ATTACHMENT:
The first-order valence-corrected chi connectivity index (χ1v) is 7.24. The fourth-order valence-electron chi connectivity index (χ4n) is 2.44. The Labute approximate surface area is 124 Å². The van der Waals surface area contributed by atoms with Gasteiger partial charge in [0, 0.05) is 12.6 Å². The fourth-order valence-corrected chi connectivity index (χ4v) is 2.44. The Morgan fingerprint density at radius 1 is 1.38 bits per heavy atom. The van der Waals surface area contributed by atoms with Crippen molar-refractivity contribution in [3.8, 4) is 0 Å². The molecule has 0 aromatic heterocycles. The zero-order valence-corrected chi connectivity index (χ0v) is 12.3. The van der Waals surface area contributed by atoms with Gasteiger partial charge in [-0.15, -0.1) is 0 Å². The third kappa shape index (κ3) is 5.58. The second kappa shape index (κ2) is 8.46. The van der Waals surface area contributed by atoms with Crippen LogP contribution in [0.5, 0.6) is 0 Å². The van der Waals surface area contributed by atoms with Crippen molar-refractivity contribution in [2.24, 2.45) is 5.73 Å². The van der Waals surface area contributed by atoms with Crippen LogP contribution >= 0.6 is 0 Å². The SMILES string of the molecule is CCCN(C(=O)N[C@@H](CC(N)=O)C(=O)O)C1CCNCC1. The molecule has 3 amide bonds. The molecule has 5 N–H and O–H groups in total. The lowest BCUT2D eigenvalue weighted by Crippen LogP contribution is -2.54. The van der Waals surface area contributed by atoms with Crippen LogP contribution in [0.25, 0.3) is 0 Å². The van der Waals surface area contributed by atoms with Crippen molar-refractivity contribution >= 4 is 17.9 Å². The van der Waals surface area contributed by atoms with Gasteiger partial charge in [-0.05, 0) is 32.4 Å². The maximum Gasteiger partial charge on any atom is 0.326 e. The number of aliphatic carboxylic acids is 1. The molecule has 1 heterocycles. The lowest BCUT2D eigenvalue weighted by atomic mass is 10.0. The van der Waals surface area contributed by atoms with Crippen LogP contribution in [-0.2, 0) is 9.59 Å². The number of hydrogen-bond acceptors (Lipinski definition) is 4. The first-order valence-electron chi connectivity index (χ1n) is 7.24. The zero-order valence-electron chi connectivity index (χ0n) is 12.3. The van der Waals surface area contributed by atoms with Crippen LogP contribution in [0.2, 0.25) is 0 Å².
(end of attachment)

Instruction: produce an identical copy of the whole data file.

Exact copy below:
The first-order valence-corrected chi connectivity index (χ1v) is 7.24. The fourth-order valence-electron chi connectivity index (χ4n) is 2.44. The Labute approximate surface area is 124 Å². The van der Waals surface area contributed by atoms with Gasteiger partial charge in [0, 0.05) is 12.6 Å². The fourth-order valence-corrected chi connectivity index (χ4v) is 2.44. The Morgan fingerprint density at radius 1 is 1.38 bits per heavy atom. The van der Waals surface area contributed by atoms with Crippen molar-refractivity contribution in [3.8, 4) is 0 Å². The molecule has 0 aromatic heterocycles. The zero-order valence-corrected chi connectivity index (χ0v) is 12.3. The van der Waals surface area contributed by atoms with Gasteiger partial charge in [-0.15, -0.1) is 0 Å². The third kappa shape index (κ3) is 5.58. The second kappa shape index (κ2) is 8.46. The van der Waals surface area contributed by atoms with Crippen LogP contribution in [0.5, 0.6) is 0 Å². The van der Waals surface area contributed by atoms with Crippen molar-refractivity contribution in [2.24, 2.45) is 5.73 Å². The van der Waals surface area contributed by atoms with Crippen LogP contribution >= 0.6 is 0 Å². The SMILES string of the molecule is CCCN(C(=O)N[C@@H](CC(N)=O)C(=O)O)C1CCNCC1. The molecule has 3 amide bonds. The molecule has 5 N–H and O–H groups in total. The lowest BCUT2D eigenvalue weighted by Crippen LogP contribution is -2.54. The van der Waals surface area contributed by atoms with Crippen LogP contribution in [0.25, 0.3) is 0 Å². The van der Waals surface area contributed by atoms with Crippen molar-refractivity contribution >= 4 is 17.9 Å². The van der Waals surface area contributed by atoms with Gasteiger partial charge in [-0.05, 0) is 32.4 Å². The maximum Gasteiger partial charge on any atom is 0.326 e. The number of aliphatic carboxylic acids is 1. The molecule has 1 heterocycles. The lowest BCUT2D eigenvalue weighted by atomic mass is 10.0. The van der Waals surface area contributed by atoms with Crippen LogP contribution in [-0.2, 0) is 9.59 Å². The number of hydrogen-bond acceptors (Lipinski definition) is 4. The first-order valence-electron chi connectivity index (χ1n) is 7.24. The zero-order valence-electron chi connectivity index (χ0n) is 12.3. The van der Waals surface area contributed by atoms with Crippen LogP contribution in [0.2, 0.25) is 0 Å².